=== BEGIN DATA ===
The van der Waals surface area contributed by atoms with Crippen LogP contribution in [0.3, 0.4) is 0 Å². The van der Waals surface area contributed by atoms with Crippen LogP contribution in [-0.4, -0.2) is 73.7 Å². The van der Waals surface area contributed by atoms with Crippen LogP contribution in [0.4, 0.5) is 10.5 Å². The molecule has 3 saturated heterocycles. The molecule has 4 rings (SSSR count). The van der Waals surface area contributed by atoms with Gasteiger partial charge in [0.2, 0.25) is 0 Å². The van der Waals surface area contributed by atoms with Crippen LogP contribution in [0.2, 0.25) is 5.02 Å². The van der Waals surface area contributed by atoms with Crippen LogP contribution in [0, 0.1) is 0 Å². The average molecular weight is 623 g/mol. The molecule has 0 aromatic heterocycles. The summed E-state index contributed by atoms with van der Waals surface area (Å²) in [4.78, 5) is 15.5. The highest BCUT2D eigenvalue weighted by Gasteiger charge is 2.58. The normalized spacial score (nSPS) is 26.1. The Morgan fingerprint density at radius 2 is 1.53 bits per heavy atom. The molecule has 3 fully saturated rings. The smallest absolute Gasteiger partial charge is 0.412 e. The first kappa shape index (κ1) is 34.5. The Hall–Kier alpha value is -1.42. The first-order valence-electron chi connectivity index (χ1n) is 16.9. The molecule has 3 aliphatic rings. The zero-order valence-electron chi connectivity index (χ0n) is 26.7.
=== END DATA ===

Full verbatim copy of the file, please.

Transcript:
The van der Waals surface area contributed by atoms with Crippen LogP contribution in [0.3, 0.4) is 0 Å². The van der Waals surface area contributed by atoms with Crippen LogP contribution in [-0.4, -0.2) is 73.7 Å². The van der Waals surface area contributed by atoms with Crippen LogP contribution in [0.4, 0.5) is 10.5 Å². The molecule has 3 saturated heterocycles. The molecule has 4 rings (SSSR count). The van der Waals surface area contributed by atoms with Gasteiger partial charge in [0.2, 0.25) is 0 Å². The van der Waals surface area contributed by atoms with Crippen LogP contribution in [0.2, 0.25) is 5.02 Å². The van der Waals surface area contributed by atoms with Crippen LogP contribution in [0, 0.1) is 0 Å². The average molecular weight is 623 g/mol. The molecule has 0 aromatic heterocycles. The summed E-state index contributed by atoms with van der Waals surface area (Å²) in [4.78, 5) is 15.5. The highest BCUT2D eigenvalue weighted by Gasteiger charge is 2.58. The normalized spacial score (nSPS) is 26.1. The Morgan fingerprint density at radius 2 is 1.53 bits per heavy atom. The molecule has 3 fully saturated rings. The smallest absolute Gasteiger partial charge is 0.412 e. The first kappa shape index (κ1) is 34.5. The Hall–Kier alpha value is -1.42. The first-order valence-electron chi connectivity index (χ1n) is 16.9. The molecule has 3 aliphatic rings. The zero-order valence-electron chi connectivity index (χ0n) is 26.7.